William L. Sparks & Associates, LLC, is a professional services firm focused on helping clients improve corporate performance, employee engagement and overall effectiveness.

Each client partnership is unique and is based on understanding the underlying issues and challenges, and designing and implementing a targeted program, project or intervention aimed at achieving measurable results.

Although the types of engagements vary, recent projects include change management, enhancing employee engagement and retention, facilitating corporate creativity and innovation, and leadership and team development.

Our Focus is Simple…

Improving organizational performance while enhancing the satisfaction and motivation of individuals. Dr. Sparks has developed two proprietary assessments for improving individual, team and organizational performance.

Actualized Leadership A 77-item assessment that measures leadership style based on individual motivation.
Group Culture Profile A 20-item group assessment that measures the emotional intelligence and resulting “culture” of teams and organizations.

The Director’s Manual: A Framework for Board Governance

The Director’s Manual: A Framework for Board Governance offers current and aspiring board members essential up-to-date governance guidance that blends rigorous research-based information with the wisdom found only through practical, direct experience. The book’s flexible approach to solving governance issues reflects the authors’ belief that no two boards and the cultural dynamics that drive them are the same. As such, the advice offered reflects recognizable leadership dynamics and real world, relevant organizational situations. Available February 2016.

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Latest Blog Posts

Actualized Leadership: The Actualized Style and the Dynamic Culture

Group life is essential to the full life of the individual. Wilfred Bion In the last three blogs we examined how Leadership Shadows adversely impact group culture and performance.  There are three different motive needs that result in three distinct leadership styles, each having its own unique “shadow” and corresponding culture.  The figure below summarizes the model: As Wilfred Bion reminds us in our opening quote, while there are numerous challenges for working in groups, at the end of the day connection to others is essential for a full life. The purpose of this blog is to explore how to create more Dynamic group cultures by becoming more Actualized and in doing so, become more resilient, less reactive, and better able to manage your Leadership Shadow.  If we fail to objectively examine our style, and to manage and process our shadow, it will manage and process us. As a reminder, the Actualized Performance Cycle framework below illustrates the connection between leader style and group performance. What does a Dynamic Culture Look Like? Imagine a work environment where everyone on the team is working together for a common purpose.  Team members sincerely trust each other, members are candid and supportive of each other, conflict is managed effectively, and decisions are made collaboratively.  Furthermore, imagine a team where the collective output exceeds the individual skills of the members.  This dynamic, referred to as “synergy,” is commonly captured with the equation: 1+1+1=5. Leaders that create and sustain Dynamic performing groups, teams, divisions, and entire organizational cultures do three basic things: 1. Create a compelling strategic direction for the group, 2. Provide the... read more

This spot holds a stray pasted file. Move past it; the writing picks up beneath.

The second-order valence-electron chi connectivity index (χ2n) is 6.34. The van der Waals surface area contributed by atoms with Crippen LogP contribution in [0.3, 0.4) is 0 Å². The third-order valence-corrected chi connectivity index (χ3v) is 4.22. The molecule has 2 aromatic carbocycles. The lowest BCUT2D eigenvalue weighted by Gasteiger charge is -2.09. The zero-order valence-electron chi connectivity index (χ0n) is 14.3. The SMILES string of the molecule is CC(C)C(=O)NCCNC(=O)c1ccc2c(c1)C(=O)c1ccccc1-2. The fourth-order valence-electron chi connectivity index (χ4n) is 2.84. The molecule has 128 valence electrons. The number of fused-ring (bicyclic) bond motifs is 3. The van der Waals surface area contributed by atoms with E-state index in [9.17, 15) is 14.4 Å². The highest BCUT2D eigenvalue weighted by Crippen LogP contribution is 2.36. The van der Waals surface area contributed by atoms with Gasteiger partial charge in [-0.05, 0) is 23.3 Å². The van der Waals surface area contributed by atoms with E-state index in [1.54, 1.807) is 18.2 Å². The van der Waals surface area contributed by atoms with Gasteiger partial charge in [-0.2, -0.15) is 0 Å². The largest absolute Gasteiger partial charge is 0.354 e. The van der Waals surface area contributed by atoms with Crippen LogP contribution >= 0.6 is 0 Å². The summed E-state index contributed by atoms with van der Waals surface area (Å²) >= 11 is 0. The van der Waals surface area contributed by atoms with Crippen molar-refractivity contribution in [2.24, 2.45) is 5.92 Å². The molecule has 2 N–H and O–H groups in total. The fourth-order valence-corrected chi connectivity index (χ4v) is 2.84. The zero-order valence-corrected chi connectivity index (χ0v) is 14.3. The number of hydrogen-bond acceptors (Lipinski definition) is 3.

Actualized Leadership: The Asserter Style and the Dependent Culture

When we all think alike, no one thinks much at all. Albert Einstein A “no” uttered from the deepest conviction is better and greater than a “yes” uttered to please, or what is worse, to avoid trouble. Mahatma Gandhi In our last BLOG we examined how the “Fear of Rejection” Leadership Shadow of Affirmers creates and reinforces a Dramatic culture.  The tragic irony of this dynamic for the Affirmer is that those with the highest need for approval from, and connection to, others actually create dysfunctional working environments where they become more likely to damage relationships.  This dysfunction occurs because of the Affirmer’s tendency to smooth over differences, avoid conflict, and delay making difficult decisions.  In turn, this leads to a higher probability of “paradoxical intent” – experiencing that which we fear the most.  In the case of Affirmers, that manifestation is separation from others.  Today’s entry will focus on the Asserter style, and how the “Fear of Betrayal” Leadership Shadow creates a Dependent team environment.  A Dependent culture leads to the most common set of challenges in organizations today which include being honest and authentic, independent, and saying “no” when necessary. Before exploring the impact that Asserters have on others, I want to review the “Actualized Performance Cycle” framework that illustrates the connection between leader style and group performance. Imagine a group dynamic where members rely excessively on their leader for support, guidance, and direction.  In order for the Dependent culture to be created and sustained, the Asserter leader actually colludes with the group by requiring constant updates, overturning the team’s decisions, and maintaining a very high degree... read more